inkpot terms -- 6/18/20
Today's selection -- from The Fight for English: How Language Pundits Ate, Shot, and Left by David Crystal. Latin and Greek words imported into English:
"The discord that we now call the Reformation had immediate consequences for English, in the form of new translations of the Bible [from Latin and Greek] into the vernacular. ... By 1611, when the King James Bible appeared, over fifty different Protestant or Catholic translations had been made. There were heated arguments over the linguistic choices made by the translators. Charges of heresy could be leveled at a translation depending on whether it used congregation or church, repentance or penance, charity or love. ...
"One of the issues which exercised the minds of the early Bible translators was: would the English language be able to cope? For a start, were there enough words available to express everything that was said in the Latin and Greek originals? In the early decades of the sixteenth century, the general opinion was that there weren't. ... If the problem was obvious, so was the solution ... all writers had to do was borrow ... [and] the sixteenth century saw an extraordinary influx of new words from Latin and Greek, especially the former: anonymous, appropriate, commemorate, emancipate, relevant, susceptible ...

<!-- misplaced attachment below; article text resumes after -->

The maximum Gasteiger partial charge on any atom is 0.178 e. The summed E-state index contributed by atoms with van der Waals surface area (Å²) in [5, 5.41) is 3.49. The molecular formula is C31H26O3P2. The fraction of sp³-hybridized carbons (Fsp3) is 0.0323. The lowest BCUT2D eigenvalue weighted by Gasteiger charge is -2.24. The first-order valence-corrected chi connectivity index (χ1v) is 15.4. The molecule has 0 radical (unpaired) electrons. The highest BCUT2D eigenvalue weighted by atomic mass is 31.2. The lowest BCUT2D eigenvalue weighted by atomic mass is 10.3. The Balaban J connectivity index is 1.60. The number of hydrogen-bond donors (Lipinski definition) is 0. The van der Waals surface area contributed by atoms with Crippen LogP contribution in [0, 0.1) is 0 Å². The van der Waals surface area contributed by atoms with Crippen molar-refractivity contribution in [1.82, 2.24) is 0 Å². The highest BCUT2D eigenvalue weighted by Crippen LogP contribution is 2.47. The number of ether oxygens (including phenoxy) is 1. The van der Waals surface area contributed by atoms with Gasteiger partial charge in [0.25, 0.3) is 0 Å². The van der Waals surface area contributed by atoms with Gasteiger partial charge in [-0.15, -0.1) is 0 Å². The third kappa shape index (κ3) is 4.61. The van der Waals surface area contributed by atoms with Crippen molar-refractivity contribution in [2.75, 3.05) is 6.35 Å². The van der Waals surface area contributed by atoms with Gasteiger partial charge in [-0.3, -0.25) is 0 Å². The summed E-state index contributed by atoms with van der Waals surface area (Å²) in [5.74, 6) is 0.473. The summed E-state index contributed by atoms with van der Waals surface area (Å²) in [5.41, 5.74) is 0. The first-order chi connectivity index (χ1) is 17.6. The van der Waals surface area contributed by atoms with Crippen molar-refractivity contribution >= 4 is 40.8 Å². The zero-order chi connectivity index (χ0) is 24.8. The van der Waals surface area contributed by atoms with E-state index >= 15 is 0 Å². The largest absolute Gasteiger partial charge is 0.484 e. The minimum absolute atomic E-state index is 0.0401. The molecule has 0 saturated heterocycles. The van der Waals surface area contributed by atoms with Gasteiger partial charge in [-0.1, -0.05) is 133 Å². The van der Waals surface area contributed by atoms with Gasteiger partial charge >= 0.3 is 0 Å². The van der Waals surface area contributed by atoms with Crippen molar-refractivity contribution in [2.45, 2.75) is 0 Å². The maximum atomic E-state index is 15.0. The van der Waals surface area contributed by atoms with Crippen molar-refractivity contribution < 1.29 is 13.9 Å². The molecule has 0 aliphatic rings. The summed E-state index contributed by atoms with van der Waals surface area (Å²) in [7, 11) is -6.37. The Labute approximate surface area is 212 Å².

"The translator George Pettie affirmed their importance. ... [H]e says:
'if they should be all counted inkpot termes, I know not how we should speake any thing without blacking our mouthes with inke.'
"Inkpot terms. Inkhorn terms. These two words, both meaning a receptacle for ink ... came to refer to words which are so lengthy (because of their foreign origins) that to write them down would use up a lot of ink. Accordingly 'inkhorn terms' became an abusive label to describe the writing of anyone who welcomed Latinate neologisms. ...
"It was not surprising to see the pendulum swing to the opposite extreme, in which such coinages were avoided like the plague. Even a scholar of Greek, Sir John Cheke, was hotly opposed to them. In a 1557 letter, he writes:
'I am of the opinion that our tung shold [should] be written cleane and pure, unmixt and unmangled with borrowing of other tunges.' ...
"The row went on for half a century—and indeed it has been rumbling ever since. Four hundred years later, George Orwell would be haranguing people for their reliance on classical words:
'Bad writers ... are nearly always haunted by the notion that Latin or Greek words are grander than Saxon ones.'"
|The Fight for English: How Language Pundits Ate, Shot, and Left|
|Oxford University Press|
|David Crystal 2006|